Wednesday, September 29, 2004

The Real Struggle for Iraq

An article by Amir Taheri, found here in the New York Post. (emphasis mine)


So the "insurgency" in Iraq is going nowhere fast. It will be as roundly defeated as were its predecessors in so many other countries. The danger for Iraq's future lies elsewhere.

It comes, in part, from Americans who want Iraq to fail because they want President Bush to fail. Some 81 books paint the president as the devil incarnate; Bush-bashing is also the theme of three "documentaries" plus half a dozen Hollywood feature films. Never before in any mature democracy has a political leader aroused so much hatred from his domestic opponents.

Others want Iraq to fail because they want America to fail, with or without Bush. The bitter tone of U.N. Secretary-General Kofi Annan when he declared the liberation of Iraq "illegal" shows that it is not the future of Iraq but the vilification of the United States that interests him.

Add to this the recent bizarre phrase from French Prime Minister Jean-Pierre Raffarin. The head of the Figaro press group went to see him about the kidnapping of two French journalists in Iraq; Raffarin assured him they would soon be freed, reportedly saying, "The Iraqi insurgents are our best allies."

***

Immediately after Saddam's fall, some of us had urged the Bush administration to transfer power to an interim Iraqi government and organize elections as quickly as possible. Sistani endorsed that view as early as August 2003, calling for a transfer of power to the Iraqis and the holding of elections.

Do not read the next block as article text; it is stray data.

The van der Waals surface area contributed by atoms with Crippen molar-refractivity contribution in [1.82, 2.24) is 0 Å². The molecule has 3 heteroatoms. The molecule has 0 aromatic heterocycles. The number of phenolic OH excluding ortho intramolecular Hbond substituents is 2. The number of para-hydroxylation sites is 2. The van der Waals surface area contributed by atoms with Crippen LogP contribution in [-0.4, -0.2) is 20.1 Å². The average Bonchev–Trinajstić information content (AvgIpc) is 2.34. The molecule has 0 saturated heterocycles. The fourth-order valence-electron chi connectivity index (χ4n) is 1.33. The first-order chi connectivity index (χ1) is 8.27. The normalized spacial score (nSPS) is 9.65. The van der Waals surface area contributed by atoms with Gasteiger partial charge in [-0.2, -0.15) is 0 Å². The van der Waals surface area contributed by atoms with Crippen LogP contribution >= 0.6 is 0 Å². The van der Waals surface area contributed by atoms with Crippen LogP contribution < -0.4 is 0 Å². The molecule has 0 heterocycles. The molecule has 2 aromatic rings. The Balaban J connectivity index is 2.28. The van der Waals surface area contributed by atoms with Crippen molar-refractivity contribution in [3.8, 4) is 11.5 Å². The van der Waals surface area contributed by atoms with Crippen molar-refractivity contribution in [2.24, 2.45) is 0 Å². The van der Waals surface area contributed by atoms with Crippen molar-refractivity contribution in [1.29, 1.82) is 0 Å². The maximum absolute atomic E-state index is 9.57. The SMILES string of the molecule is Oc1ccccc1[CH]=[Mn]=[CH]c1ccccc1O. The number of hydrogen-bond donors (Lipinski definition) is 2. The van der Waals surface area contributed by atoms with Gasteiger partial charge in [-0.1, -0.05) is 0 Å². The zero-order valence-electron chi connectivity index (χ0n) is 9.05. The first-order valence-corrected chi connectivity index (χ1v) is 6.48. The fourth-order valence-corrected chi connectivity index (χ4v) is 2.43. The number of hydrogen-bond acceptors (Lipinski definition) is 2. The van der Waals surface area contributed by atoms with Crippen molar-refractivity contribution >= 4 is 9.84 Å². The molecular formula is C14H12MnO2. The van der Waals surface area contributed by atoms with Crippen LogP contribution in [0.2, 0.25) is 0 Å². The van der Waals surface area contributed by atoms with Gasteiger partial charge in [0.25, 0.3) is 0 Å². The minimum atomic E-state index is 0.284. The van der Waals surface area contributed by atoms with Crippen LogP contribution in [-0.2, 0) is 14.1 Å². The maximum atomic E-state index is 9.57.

His position has not changed. Sistani wants elections, and wants them as soon as possible. All he asks is that the international community, including the United Nations, play a role in organizing and supervising the series of elections planned for next year. His hope is that Iraq would not only have a new constitution, to be approved in a popular referendum, but also an elected parliament and a government with a clear electoral mandate before the end of 2006. That, he knows, is the fastest way for the Coalition forces to leave Iraq in peace and with dignity.

Sistani insists on international participation, beyond the U.S.-led Coalition, for two reasons. First, he knows that divisions among the big powers over Iraq are harmful for all concerned. He wants them to unite in helping the people of Iraq make their true feelings known through free elections. Second, he knows that the elections will enjoy greater legitimacy if the international community unanimously endorses the results.

Iraq...have a new constitution, to be approved in a popular referendum, but also an elected parliament and a government with a clear electoral mandate before the end of 2006.

That is our exit strategy!

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